Question for Biblical Literalists

How would your faith be affected if you discovered the bible was fallible? Say by whatever method you would consider irrefutable.
[li]Would you continue to believe as you always have anyway?[/li][li]Would your faith adjust / expand to include this new development?[/li][li]Would it destroy everything you thought you stood for?[/li][li]Would it change it to something else entirely?[/li][li]Something else?[/li][/ul]

As for myself, whenever I no longer felt the bible to be 100% true, I began down a journey that pretty much killed the Christianity that I’d practiced before and in it’s place left just a smorgasbord-type spirituality and agnosticism. Now how about you?

Depends on the issue.

Jonah & the Whale. The slaughter of the Canaanites. I could tolerate a “debunking”. Doesn’t hurt my faith in Yahweh/Jesus.

NO Exodus at all. Bones of Jesus found. I now declare myself a conservative Theist, no longer a Christian or even a Noachide .

It’s pretty hard to defend the infallibility of the Bible as-is with existing material that is taught in Bible history classes (e.g., archeological evidence, textual criticism, etc.). There’s a reason why priests often come in to divinity school as fundamentalists and come out of school spouting theologically liberal crap like “Jesus rose in our hearts”.

Granted, there’s no one huge piece of evidence like finding the bones of Jesus. But when confronted with a historical context like the fact that there were dozens of very contradictory gospels floating around for centuries, and that the early Christians resembled and believed nothing like today’s (the Trinity being one well-known example), the ability to believe in a consistently Fundamentalist God requires incredible mental gymnastics.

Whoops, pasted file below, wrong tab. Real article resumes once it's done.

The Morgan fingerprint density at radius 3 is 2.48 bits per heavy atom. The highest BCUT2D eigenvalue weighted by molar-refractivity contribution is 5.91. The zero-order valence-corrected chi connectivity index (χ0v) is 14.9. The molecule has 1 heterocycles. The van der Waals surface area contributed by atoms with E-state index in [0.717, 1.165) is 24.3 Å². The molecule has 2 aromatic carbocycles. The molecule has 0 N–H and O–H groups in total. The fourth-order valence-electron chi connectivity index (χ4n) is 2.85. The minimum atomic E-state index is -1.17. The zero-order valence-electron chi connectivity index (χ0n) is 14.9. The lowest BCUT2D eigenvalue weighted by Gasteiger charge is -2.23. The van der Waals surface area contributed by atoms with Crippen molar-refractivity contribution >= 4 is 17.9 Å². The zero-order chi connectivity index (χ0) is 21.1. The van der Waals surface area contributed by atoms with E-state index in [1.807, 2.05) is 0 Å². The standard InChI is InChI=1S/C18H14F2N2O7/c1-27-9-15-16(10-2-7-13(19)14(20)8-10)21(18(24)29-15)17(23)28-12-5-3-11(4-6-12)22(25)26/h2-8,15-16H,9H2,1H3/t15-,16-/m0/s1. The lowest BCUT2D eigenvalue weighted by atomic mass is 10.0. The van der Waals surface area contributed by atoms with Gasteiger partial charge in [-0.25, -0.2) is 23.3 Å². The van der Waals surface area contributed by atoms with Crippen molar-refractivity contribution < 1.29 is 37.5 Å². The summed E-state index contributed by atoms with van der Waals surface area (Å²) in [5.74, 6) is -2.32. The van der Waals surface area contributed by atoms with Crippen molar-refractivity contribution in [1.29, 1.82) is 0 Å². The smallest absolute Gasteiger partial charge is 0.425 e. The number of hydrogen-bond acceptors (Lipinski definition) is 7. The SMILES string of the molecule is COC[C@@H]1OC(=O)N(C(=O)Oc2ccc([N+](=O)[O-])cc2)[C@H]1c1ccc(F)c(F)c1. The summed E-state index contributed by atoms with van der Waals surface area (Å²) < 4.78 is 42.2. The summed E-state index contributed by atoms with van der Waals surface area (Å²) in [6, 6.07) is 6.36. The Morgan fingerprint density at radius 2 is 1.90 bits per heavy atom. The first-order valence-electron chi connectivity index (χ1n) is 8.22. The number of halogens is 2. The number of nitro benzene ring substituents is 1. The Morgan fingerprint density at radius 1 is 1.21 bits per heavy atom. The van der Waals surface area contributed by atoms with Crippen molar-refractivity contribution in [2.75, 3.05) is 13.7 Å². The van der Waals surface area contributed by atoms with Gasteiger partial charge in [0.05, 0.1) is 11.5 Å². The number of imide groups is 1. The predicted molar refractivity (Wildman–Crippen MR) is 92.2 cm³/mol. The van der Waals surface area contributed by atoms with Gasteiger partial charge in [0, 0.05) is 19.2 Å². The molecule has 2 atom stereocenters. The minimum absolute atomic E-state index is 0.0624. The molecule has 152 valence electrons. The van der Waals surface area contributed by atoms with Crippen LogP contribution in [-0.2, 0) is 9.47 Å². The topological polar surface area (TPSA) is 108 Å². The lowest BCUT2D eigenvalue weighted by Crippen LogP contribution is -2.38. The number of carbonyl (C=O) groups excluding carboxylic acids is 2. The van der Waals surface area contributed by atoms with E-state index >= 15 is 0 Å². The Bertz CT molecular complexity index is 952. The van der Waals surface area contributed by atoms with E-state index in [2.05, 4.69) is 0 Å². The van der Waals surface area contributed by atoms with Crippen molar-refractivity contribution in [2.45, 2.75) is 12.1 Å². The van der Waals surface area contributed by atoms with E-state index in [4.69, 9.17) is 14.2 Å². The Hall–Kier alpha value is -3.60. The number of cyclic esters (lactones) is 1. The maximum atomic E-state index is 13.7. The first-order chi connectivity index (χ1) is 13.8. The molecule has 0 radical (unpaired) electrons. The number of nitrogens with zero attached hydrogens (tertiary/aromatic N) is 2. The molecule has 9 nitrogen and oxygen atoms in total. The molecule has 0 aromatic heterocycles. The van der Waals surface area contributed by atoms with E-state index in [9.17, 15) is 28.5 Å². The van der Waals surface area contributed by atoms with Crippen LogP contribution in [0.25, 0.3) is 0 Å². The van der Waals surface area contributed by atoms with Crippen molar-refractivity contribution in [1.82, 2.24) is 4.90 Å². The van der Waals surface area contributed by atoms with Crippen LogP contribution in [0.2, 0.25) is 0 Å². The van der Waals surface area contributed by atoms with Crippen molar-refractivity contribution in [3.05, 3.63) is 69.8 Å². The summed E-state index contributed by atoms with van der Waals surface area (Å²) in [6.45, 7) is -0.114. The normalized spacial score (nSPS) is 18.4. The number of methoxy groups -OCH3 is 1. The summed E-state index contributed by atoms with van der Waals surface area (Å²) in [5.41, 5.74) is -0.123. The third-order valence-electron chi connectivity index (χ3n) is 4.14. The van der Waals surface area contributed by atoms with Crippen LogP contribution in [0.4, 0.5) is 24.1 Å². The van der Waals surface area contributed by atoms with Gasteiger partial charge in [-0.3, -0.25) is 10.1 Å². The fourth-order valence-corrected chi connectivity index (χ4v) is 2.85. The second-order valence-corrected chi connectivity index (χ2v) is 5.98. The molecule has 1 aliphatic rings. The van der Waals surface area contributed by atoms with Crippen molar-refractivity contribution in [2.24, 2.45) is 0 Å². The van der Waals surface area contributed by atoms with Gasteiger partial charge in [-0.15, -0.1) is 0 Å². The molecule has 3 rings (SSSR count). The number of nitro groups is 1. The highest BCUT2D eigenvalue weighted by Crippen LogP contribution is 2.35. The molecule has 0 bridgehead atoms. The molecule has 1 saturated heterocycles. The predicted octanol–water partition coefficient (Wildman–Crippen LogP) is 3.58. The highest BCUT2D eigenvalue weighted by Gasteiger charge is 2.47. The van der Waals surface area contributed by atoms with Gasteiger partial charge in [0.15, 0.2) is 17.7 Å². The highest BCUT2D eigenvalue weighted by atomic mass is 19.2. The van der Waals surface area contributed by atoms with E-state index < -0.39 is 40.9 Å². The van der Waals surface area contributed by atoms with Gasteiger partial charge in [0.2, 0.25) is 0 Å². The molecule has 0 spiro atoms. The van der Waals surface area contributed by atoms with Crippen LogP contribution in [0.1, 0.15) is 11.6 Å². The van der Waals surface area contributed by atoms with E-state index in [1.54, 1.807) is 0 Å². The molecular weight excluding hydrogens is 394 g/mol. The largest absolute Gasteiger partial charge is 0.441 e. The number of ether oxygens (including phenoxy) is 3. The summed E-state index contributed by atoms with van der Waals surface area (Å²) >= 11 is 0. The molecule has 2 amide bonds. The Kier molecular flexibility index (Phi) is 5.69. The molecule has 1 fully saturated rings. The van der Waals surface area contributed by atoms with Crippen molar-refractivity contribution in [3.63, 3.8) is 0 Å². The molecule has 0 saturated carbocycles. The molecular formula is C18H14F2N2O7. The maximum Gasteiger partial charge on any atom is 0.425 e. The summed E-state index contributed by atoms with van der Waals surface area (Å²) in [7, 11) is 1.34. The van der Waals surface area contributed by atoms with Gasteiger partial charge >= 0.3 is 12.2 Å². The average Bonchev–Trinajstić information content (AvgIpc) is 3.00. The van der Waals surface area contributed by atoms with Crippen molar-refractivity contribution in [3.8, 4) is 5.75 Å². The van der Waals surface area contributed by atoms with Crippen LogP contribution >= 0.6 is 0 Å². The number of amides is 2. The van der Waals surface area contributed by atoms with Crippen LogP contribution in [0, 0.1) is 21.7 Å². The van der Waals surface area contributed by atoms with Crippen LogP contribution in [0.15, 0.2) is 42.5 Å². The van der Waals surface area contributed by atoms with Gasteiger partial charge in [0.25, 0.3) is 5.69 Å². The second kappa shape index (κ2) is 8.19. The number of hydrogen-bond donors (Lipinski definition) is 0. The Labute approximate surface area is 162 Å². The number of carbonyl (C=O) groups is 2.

In short, I went to Bible classes in college, had my belief in an infallible Bible shaken, and came out theologically liberal, and several years later finally admitted I was atheist.

I hear ya dre2xl. My feelings began to change after a World History class in college.

And Friar, for the purposes of the poll, let’s say that the whole thing has now been proven to be just a ‘collection of stories meant to impart a moral imperative.’ How’s that?

Would you still follow the teachings of Jesus as closely as you do now, or is your belief in the wisdom of his teachings contingent on the belief in his resurrection? (Apologies if I excluded a middle–please feel free to supply it if I did).


Hey LHoD, just wanted to say congratulations on your new baby. Hope you, the missus and the little one are doing great. :slight_smile:

The more idealistic aspects of The Sermon on the Mount would get tossed out immediately. There are those who think Jesus is great because of what he taught and those who think what Jesus taught is great because of who he is. I’m in the latter camp. Without His Divine Sonship and Resurrection, he has no more claim to my loyalty than Thomas Jefferson, Confucius, or even Ayn Rand.

Thanks–we are! I keep meaning to do a thread with pictures, but haven’ gotten around to it yet.

Interesting, Friarted. If I were Christian, it’d be because of Jesus’s teachings: I’m suspicious of claims to moral rectitude based on inherited authority, even when it’s inherited from God. Hell, even if I believed in God, I wouldn’t necessarily believe God was good, so I guess it’s a hard sell for me to believe that of God’s son.


Well, I would believe in a covertly-involved God who expected us to behave decently towards each other and be ruthless towards those did not treat others decently. Blend up Ethical Monotheism (google up Dennis Prager’s essay), the Higher Utilitarianism that Aldous Huxley espouses in the foreword to Brave New World, and a strong streak of Stoicism, as Tom Wolfe presents it in A Man In Full.